Proctor ran a long finger over his lips, pensively sucking in his cheeks before replying, “I’ll fetch one of the foremen.”
“No, not a foreman. One of the women, or better yet, one of the children. A child, yes, I want to speak with a child.”
Proctor vacillated, “It i’n’t good for them to be brought from their work. They lose their momentum, see? They’ve to be kept going or they grow sleepy and start slacking.”
“Are you going to do as I ask, or do I have to find Mr. Brandwith? I don’t think he’ll be too pleased at being brought from his business for something so trivial.”
Proctor’s thin lips twitched and, with no hint of having surrendered, he said, “Wait here, sir, if you please. I’ll fetch a child.”
The child whom he brought was a thin, wasted girl whose age Will couldn’t determine. Her pale skin and pink eyes gave her the appearance of a mouse, and when Proctor pushed her forward with the end of his strap, she cowered and stared at the ground.
Will crouched to her height, “What’s your name?”
“Lily, sir.”
“Lily, do you mind if I ask you some questions?”
Clearly at a loss as to how to respond, she looked up at the foreman who hovered behind her, twirling the strap between his fingers and staring over her head.
“She’ll tell you what you want to know.”
“How old are you, Lily?”
“I’m not rightly sure. I think I’m eight, sir.”
“Ten,” Proctor said, “we have no one here under ten.”
“Ten,” Will nodded, certain she was younger. Her frame was so slight that her ragged dress hung loosely from her shoulders as though made for someone twice her age.
“How long have you worked for Mr. Brandwith?”
“I came last spring to the apprentice house.”
Will looked up at Proctor, “Apprentice house?”
“In his kindness, Mr. Brandwith takes the little bastards from the workhouse and sees they’re taught a good and useful trade. Isn’t that so, child?”
“Yes, Mr. Proctor.”
“And how should you repay him for his kindness?”
“I should work very hard, Mr. Proctor, and be grateful to my betters for all they’ve done for me.”
“That’s right, because they’ve done a great deal for you, haven’t they? If it weren’t for Mr. Brandwith providing you with food and clothes and a bed to sleep in, where would you be?”
“I should probably have starved to death in the gutter by now.”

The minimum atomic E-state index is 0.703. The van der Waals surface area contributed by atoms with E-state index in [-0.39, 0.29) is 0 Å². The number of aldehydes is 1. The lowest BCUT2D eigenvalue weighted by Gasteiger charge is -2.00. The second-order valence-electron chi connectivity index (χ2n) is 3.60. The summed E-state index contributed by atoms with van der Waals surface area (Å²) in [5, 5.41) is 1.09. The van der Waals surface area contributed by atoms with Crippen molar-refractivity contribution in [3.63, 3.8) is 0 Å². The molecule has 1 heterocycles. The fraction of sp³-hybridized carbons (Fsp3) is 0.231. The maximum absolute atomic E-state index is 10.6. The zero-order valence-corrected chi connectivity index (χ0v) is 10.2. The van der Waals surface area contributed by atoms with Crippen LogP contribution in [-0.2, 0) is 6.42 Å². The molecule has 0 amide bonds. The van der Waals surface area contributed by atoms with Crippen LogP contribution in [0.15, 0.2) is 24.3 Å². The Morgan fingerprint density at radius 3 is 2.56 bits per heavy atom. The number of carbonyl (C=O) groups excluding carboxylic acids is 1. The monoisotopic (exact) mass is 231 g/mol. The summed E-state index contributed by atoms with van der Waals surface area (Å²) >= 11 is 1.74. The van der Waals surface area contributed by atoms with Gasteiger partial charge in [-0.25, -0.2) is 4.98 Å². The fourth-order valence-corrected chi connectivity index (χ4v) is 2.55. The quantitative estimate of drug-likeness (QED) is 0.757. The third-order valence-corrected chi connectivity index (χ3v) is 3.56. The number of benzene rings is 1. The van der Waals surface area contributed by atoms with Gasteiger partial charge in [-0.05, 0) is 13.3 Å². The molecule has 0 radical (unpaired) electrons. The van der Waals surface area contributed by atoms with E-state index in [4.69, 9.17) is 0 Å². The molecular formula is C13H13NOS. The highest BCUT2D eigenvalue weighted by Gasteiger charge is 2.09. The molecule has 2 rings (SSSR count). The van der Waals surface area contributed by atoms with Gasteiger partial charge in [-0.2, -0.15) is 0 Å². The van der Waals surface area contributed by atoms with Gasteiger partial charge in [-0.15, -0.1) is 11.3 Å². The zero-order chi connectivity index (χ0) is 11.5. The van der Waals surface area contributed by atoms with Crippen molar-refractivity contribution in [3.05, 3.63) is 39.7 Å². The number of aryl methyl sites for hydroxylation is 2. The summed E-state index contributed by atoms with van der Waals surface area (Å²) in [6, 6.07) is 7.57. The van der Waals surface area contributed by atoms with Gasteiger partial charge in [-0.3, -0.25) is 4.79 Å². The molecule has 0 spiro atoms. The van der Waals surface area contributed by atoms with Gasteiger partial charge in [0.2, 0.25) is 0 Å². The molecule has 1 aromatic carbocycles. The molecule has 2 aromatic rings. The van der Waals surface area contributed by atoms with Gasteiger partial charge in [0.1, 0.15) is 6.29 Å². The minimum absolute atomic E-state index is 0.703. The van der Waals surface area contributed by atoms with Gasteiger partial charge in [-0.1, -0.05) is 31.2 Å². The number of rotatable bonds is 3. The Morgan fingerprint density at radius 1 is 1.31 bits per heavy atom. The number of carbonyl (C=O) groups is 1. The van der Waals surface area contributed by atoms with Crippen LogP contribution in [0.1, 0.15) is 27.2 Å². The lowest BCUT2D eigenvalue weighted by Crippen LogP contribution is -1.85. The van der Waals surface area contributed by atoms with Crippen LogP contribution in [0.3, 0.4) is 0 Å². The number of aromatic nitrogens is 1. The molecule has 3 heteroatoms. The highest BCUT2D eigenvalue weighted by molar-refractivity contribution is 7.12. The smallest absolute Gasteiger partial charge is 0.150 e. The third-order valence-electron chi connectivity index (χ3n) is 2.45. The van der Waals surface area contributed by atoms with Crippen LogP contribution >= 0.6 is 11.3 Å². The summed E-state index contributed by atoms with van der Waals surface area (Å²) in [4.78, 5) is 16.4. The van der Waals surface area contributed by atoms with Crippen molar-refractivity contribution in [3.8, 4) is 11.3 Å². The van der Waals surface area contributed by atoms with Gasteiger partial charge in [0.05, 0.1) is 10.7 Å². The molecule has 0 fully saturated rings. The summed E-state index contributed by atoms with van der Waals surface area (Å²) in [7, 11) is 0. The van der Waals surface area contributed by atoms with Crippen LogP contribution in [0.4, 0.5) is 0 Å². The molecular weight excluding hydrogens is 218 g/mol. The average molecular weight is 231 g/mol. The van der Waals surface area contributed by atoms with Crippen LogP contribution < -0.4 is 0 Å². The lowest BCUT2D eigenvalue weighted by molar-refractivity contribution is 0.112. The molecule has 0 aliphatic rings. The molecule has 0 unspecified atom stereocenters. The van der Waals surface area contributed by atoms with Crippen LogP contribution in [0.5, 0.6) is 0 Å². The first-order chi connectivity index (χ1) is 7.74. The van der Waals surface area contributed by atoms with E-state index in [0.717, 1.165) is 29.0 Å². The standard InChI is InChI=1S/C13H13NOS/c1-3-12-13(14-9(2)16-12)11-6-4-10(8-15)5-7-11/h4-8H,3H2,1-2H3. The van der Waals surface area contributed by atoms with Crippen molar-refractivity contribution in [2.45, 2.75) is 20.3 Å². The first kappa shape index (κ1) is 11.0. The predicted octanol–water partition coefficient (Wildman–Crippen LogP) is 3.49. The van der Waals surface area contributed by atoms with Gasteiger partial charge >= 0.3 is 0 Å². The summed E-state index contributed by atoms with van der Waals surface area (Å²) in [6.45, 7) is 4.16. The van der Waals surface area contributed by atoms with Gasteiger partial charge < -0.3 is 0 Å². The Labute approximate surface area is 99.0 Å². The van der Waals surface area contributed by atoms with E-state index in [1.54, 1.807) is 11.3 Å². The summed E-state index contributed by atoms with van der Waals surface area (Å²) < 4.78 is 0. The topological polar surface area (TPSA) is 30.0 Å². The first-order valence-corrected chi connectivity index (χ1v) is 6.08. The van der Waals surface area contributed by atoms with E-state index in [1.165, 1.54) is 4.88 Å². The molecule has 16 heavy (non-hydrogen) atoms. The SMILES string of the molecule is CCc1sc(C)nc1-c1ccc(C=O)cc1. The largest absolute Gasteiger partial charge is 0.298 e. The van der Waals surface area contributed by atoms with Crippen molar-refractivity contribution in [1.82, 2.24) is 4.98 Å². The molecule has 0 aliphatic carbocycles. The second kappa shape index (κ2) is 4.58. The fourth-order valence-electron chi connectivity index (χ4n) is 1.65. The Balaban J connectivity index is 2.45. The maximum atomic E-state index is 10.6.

Every line she spoke, she spoke without hesitation as though reciting a chant she’d recited a thousand times before. Will, still crouching before her, tried to look into her eyes, but she kept her head down as though too frightened to look at him.
“What time did you start work this morning?”
“Six o’clock this morning, sir.”
“And what time will you finish?”
“Seven o’clock tonight.”
The sound of the loomshed rattled across the yard and Will thought how his head might have exploded after only two minutes indoors.
“Thirteen hours,” he whispered, “thirteen hours every day!”
“With a break of twenty minutes for breakfast and forty minutes for lunch,” Proctor said.
Will reached for the little girl’s hand but she flinched from his touch, “Do you like your work, Lily?”
She looked up at the foreman again, “Yes, sir. It’s very good of Mr. Brandwith to give me work.”
Will stood up, folded his arms, and walked around her in a circle, “How many children work here, Proctor?”
“Eighty-eight pauper apprentices and about a hundred more come with their families.”
Will looked at the child, silently shivering in the cold yard, “I want to talk to her alone.”
“Beg your pardon, sir?”
“Leave us, please.”
Proctor started in shock but Will met his eyes and stared at him determinedly until, after a moment’s hesitation, he yielded. He turned to the child, placed the handle of his strap beneath her chin, and jerked her head to look at him, “You answer the gentleman’s questions good and proper, do you hear?”
“Yes, Mr. Proctor.”
“Right then. I’ll wait in the loomshed.”
When he’d gone, Lily stood as he’d left her; her hands clasped in front of her waist, her eyes staring straight ahead and her shoulders trembling with cold. Will smiled at her but she didn’t respond.
“Is there somewhere warm we could talk?”
“I don’t know, sir.”
He stooped to her height, “There’s nothing to be afraid of, Lily. Look,” he opened his arms, “I don’t have a strap. I’m not going to hurt you.”
She seemed no less afraid.
“I don’t work for Mr. Brandwith or Mr. Proctor so you can speak to me honestly, Lily. Do you understand?”
“Yes, sir.”
He looked around, “Where’s the apprentice house?”
She pointed to a high black building in the shadow of the giant mill tower.
“Is it warm in there?”
“No, sir.”
“It must be warmer than out here. Come on,” he took her by the hand, “show me.”
Through a series of passages, alleys and yards she led him to the dismal building. In the windowless entrance, the only light came through the door revealing bare brickwork and a rickety staircase leading up to a landing.
“Do you have a dining room?”
“No, sir. We generally eat at the loom or in the yard except on Sundays after church, then they give us our dinner in the main hall.”